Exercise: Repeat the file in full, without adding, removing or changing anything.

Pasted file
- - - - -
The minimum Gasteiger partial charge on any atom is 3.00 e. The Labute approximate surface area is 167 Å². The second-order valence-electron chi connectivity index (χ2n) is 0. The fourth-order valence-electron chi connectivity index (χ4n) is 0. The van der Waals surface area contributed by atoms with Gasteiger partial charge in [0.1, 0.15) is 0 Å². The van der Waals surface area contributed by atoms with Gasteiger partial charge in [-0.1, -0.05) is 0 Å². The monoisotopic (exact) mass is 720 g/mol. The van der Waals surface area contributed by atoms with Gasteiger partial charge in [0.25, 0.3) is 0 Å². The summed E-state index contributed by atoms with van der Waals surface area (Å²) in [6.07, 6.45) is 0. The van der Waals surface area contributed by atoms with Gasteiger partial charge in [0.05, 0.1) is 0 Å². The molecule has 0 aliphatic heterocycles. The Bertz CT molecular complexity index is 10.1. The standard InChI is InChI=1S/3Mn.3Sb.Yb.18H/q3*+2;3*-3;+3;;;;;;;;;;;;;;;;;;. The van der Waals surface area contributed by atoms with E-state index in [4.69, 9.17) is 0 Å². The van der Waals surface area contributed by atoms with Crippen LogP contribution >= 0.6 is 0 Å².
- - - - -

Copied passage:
The minimum Gasteiger partial charge on any atom is 3.00 e. The Labute approximate surface area is 167 Å². The second-order valence-electron chi connectivity index (χ2n) is 0. The fourth-order valence-electron chi connectivity index (χ4n) is 0. The van der Waals surface area contributed by atoms with Gasteiger partial charge in [0.1, 0.15) is 0 Å². The van der Waals surface area contributed by atoms with Gasteiger partial charge in [-0.1, -0.05) is 0 Å². The monoisotopic (exact) mass is 720 g/mol. The van der Waals surface area contributed by atoms with Gasteiger partial charge in [0.25, 0.3) is 0 Å². The summed E-state index contributed by atoms with van der Waals surface area (Å²) in [6.07, 6.45) is 0. The van der Waals surface area contributed by atoms with Gasteiger partial charge in [0.05, 0.1) is 0 Å². The molecule has 0 aliphatic heterocycles. The Bertz CT molecular complexity index is 10.1. The standard InChI is InChI=1S/3Mn.3Sb.Yb.18H/q3*+2;3*-3;+3;;;;;;;;;;;;;;;;;;. The van der Waals surface area contributed by atoms with E-state index in [4.69, 9.17) is 0 Å². The van der Waals surface area contributed by atoms with Crippen LogP contribution >= 0.6 is 0 Å².